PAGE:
By Amee Vanderpool
A new court filing by Fulton County District Attorney Fani Willis on Tuesday has revealed that Georgia’s “alternate 2020 electors” have collectively told prosecutors that at least one group member engaged in illegal conduct. In her petition, Willis has asked Georgia Superior Court Judge Robert McBurney to “disqualify Kimberly Bourroughs Debrow in her simultaneous representation of multiple parties in this matter and prohibit her from any further participation in this matter, pursuant to Georgia Rules of Professional Conduct and other relevant law.”
Debrow is the current attorney of record for 10 of the fake Georgia electors, all of whom are no longer cooperating with each other in the 26-month investigation into the actions of Trump and several of his allies. Willis has called the mass representation an “impracticable and ethical mess” and cited a glaring conflict of interest issue.
District Attorney Willis also gave the court another example of Debrow’s immediate conflict of interest by explaining that Debrow was present last week when several of her clients simultaneously told prosecutors that another of her “fake elector” clients had engaged in illegal conduct. Additionally, Willis claims that Debrow and another attorney never approached their clients with an offer of immunity that was made by the District Attorney’s Office last year.
Both Debrow and Holly Pierson jointly represented all 11 electors until last November, at which time Judge McBurney ordered that David Shafer, the former Georgia Republican Party Chairman, who served as a leader of the alternate slate of electors, needed to have his own attorney. Pierson began to solely represent Shafer and Debrow continued to represent the remaining 10 electors.
In Tuesday’s filing, DA Willis revealed that several of Debrow’s clients said they were never told that they could have received a grant of immunity in the case. According to this latest court filing, Pierson told the court that she and Debrow had broached the subject of immunity with all of their clients but that none of them were interested.
While Debrow has yet to formally comment on the recent accusations made by DA Willis, Pierson has called Willis’s allegations “entirely false.” She also attempted to defend herself by slinging mud at the DA’s office. Pierson claims that Willis’ office “continues to seem more interested in media attention, trampling on the constitutional rights of presumptively innocent citizens, and recklessly defaming its perceived opponents than in the facts, the law, or the truth.”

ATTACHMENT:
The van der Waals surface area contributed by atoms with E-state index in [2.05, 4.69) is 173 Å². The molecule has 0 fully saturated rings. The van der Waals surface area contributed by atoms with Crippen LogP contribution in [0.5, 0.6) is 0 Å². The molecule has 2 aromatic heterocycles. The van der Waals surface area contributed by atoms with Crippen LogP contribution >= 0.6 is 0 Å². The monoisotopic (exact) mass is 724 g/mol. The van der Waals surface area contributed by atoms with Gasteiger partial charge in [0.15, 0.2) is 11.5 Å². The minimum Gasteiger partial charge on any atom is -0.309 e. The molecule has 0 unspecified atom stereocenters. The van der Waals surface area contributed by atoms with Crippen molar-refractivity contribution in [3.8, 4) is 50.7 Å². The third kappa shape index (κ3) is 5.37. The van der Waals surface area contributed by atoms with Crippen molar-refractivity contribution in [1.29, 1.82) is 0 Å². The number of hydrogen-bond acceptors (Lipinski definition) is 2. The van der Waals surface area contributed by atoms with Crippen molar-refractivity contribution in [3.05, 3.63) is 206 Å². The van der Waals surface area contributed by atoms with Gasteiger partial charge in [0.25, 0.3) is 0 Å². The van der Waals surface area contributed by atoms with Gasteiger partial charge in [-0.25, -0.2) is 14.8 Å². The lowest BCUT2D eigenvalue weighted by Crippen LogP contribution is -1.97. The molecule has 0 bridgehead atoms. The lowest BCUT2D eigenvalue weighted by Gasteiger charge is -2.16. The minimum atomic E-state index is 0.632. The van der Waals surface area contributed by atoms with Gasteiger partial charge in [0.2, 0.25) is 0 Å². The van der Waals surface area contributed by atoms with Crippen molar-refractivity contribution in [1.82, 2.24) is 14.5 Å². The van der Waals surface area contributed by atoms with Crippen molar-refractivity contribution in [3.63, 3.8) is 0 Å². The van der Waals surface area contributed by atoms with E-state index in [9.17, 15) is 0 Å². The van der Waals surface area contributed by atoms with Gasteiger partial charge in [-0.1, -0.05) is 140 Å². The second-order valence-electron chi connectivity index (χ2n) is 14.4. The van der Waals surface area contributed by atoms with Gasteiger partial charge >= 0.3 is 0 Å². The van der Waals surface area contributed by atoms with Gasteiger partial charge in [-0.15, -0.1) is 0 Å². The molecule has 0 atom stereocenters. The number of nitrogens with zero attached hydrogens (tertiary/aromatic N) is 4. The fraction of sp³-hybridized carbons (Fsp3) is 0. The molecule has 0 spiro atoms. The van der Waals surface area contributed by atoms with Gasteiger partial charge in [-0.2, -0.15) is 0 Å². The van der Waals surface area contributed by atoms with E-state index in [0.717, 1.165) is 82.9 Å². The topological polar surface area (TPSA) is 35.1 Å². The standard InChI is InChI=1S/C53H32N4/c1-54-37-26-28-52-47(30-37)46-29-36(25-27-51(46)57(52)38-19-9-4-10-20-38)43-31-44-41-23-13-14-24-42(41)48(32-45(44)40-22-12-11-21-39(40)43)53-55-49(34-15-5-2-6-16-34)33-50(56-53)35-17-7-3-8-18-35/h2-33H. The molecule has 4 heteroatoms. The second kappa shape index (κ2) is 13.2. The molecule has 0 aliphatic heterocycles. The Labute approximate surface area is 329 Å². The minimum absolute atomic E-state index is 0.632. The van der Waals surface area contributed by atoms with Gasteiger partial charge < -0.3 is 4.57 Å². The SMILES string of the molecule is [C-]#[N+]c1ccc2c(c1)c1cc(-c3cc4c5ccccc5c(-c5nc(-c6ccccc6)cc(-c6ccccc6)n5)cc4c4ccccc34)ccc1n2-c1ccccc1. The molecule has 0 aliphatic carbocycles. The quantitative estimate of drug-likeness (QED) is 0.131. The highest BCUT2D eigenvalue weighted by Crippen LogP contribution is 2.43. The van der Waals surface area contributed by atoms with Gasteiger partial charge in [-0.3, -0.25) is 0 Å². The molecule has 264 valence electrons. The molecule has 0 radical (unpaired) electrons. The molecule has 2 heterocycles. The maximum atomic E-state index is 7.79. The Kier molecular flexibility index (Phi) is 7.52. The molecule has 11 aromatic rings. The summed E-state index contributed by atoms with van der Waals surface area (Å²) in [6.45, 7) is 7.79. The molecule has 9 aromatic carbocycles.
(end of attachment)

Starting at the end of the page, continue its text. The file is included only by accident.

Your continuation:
Considering the previous ruling by Judge McBurney, which addressed the need to involve more counsel in the representation of the electors, it does not seem likely that he will overlook DA Willis’ request now. There are several allegations of unethical behavior that the Court is required to address, and ultimately the Georgia State Bar will more than likely be reviewing the actions of Debrow and Pierson with regard to the allegations that they never relayed the possibility of immunity to their clients.
Willis is expected to decide next month whether she will pursue an indictment on the case with the grand jury. Willis has already confirmed that each of the electors has “signed their names to the false certificate of vote purporting to be the duly elected and qualified presidential electors [for Georgia].”
Regardless of the ongoing state case led by Willis, the fake electors also face possible criminal charges at the federal level. A special 2020 Election Congressional Committee has already determined that the effort to impanel rival slates of electors in order to sway an election result was a criminal infraction and has made criminal referrals to the Justice Department.
While these investigations are being conducted in different state and federal jurisdictions, it would be reasonable to assume that if Fani Willis proceeds with a criminal indictment against the fake Georgia electors, Attorney General Merrick Garland will have the added pressure to proceed at the federal level. For now, it appears that each of the various prosecutors involved is focused on making sure that their case is solid and that no legal acts of reversible error occur that could hinder the cases on appeal.